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June 02, 2017

2017 a milestone year for retro Atlantic City dance club

Celebrating the ‘most fun time’ in nightclubs has given Boogie Nights staying power

That's Show Biz Nightlife
Boogie Nights Submitted photo/for PhillyVoice

Boogie Nights soon celebrates 10 years at Tropicana Atlantic City.

Nightclub impresario David Pena doesn’t hesitate when asked why his Boogie Nights has been such a success.

“It’s basically the ultimate ‘70s and ‘80s—and now recognizing the ‘90s—nightclub--what seems like the most fun time in nightclubs, bars, fashion and music,” says Pena, who just marked his danceteria’s fifth year at Tropicana Atlantic City, and who will celebrate the concept’s 10th anniversary this fall.

“The whole idea is simply to take people back in time the best way possible, which is through sound, video imagery and, of course, with our costumed characters and fashion. Everywhere you go in the club, [these elements] are enhancing the experience of going back in time, whether you actually lived through that time period” or are just into the era’s pop culture.

Boogie Nights was conceived in 2007 as a way of filling selected nights (e.g. holiday weekends) in the space that for decades housed the Camelot steak house at Resorts Casino-Hotel. But it was an instant success, prompting the gaming hall’s then-management team to propose a weekly operating schedule. Five years later, the folks at Tropicana made Pena an offer he couldn’t refuse: Take over a space off the casino floor they’d create—at a cost in the millions—specifically for the disco.

Success in the dance-club universe is an often-fleeting proposition, as revelers tend to be drawn to the new and different. But Boogie Nights has not just survived in a market that features some of the most successful clubs on the east coast. It has thrived. That, explains Pena, is a result of proactive programming, promotion, and marketing laid on the foundation of the basic concept: a trip back in time.

“Boogie Nights, in general, is a retro theme,” offers Pena, a 45-year-old native of Westchester County, north of New York City. 

“But what we do on top of that is layer it with themes. If you look at our calendar of events, every other Friday we have the ‘Cougars & Cubs Ball.’ We are starting the ‘Boogie Nights Dance-Off’ every last Friday night of the month. It’s going to be a dance competition. Whether you like to disco-dance as a couple, or are a break dancer who likes to pop and lock, we encourage people to come out.

“We’re not shy about trying new things and coming up with new marketing events. We keep our base the same so the customers know they’re going to get a good, fun product. But at the same time, we’re adding all these events and layering them with over-the-top promotions and encouraging people to interact with us.”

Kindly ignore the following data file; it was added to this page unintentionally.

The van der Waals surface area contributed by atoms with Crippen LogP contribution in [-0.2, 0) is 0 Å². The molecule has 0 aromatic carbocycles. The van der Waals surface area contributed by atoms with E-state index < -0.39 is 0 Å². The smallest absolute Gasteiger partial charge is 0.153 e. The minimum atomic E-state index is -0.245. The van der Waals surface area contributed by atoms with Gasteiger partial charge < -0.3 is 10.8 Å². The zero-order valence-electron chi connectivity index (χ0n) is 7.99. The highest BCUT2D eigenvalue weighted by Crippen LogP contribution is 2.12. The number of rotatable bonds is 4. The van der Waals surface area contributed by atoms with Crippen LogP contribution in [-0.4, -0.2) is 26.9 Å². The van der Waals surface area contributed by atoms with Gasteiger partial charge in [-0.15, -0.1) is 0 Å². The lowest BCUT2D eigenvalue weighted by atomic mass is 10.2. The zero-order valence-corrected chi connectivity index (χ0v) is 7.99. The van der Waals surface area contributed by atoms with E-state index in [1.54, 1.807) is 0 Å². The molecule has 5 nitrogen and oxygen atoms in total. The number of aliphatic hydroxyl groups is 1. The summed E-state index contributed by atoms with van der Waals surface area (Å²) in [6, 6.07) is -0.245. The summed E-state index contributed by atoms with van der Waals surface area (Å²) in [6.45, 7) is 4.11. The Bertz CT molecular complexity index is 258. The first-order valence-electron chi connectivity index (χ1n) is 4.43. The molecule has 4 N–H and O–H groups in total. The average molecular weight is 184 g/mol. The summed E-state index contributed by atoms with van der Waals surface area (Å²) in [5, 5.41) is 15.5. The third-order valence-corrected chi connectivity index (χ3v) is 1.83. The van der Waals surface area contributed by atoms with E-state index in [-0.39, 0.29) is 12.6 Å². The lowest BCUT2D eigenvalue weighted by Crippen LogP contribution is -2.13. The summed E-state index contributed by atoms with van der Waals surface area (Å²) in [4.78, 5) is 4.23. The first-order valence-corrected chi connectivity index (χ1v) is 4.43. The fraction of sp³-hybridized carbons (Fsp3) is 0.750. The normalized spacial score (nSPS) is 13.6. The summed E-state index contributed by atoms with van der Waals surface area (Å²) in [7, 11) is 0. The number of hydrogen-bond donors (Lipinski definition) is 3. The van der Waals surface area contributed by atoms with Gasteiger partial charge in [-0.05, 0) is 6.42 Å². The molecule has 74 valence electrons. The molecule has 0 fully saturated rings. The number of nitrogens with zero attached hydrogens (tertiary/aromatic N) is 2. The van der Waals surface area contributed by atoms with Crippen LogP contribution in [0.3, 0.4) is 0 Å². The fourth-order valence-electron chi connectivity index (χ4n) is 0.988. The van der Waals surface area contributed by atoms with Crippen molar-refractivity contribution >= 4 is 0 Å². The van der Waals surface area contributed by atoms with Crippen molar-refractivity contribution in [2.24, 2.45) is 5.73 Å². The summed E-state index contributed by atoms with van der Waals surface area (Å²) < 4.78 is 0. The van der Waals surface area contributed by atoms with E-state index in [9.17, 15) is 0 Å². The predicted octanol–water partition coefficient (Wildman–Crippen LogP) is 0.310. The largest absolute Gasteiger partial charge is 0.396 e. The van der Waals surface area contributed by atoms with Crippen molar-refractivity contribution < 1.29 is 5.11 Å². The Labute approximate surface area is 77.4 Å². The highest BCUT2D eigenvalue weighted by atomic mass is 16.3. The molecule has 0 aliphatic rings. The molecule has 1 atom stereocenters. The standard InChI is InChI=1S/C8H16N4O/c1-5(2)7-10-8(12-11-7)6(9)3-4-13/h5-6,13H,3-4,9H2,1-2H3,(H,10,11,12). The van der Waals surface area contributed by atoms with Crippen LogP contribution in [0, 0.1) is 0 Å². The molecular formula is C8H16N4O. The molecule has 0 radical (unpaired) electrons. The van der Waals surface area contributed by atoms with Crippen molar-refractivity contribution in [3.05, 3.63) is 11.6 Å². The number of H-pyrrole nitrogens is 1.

That, he adds, includes regularly engaging the public with videos, trivia games and the "like"s on the club’s Facebook page.

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Despite its steeped-in-nostalgia format, Pena insists Boogie Nights—which also operates in casinos in St. Louis, Indiana and Mississippi (there’s a Boogie Nights-themed “party pit” on the floor of a Rhode Island casino as well)—is not just a place where aging Baby Boomers (and now, Gen-Xers) go to relive their glory days.

“The demographics are the ‘celebratory market,’ which means somebody either turning 50 years old, or somebody in their 20s celebrating a bachelorette party. That’s always been a consistent thing. I see a lot of this happening: When somebody turns 21, they’re there with their mother, their grandmother, maybe some aunts and uncles. It’s a place everybody can [enjoy].”

“What we’re seeing—especially being in Tropicana—is a lot of the younger generation.”

Pena believes he understands why his club appeals to Millennials. Contemporary nightclubs, he suggests, have a rigid template. But “Boogie Nights is a lot more colorful, more over-the-top. You can let your guard down and you can dress the way you want to dress. You can be as outrageous as you want and it fits in. I think that’s what people like about coming to the club, especially the younger generation. They didn’t grow up with that kind of over-the-top fun.”

And, of course, the disco’s sonic blueprint plays a lead role.

“It’s the music in general—the beats of disco or ‘80s hair metal or old-school freestyle or old-school hip-hop,” he says. 

“That’s why so many [contemporary artists] sample those types of grooves, licks and beats. The hottest thing right now is anything Nile Rogers ever touched. People love hearing that infectious groove. That’s what Boogie Nights has, but mixed with a lot of [visual] elements. That’s what I think connects with the younger crowd.

“It’s a high-energy, 100-mph, locomotive of fun. But its roots are based in a real infectious groove.”


Chuck Darrow is a veteran entertainment columnist and critic. Listen to “That’s Show Biz with Chuck Darrow” 3 p.m. Tuesdays on WWDB-AM (860), 104.9 FM, WWDBAM.com, iTunes, iHeartRadio, and TuneInRadio.

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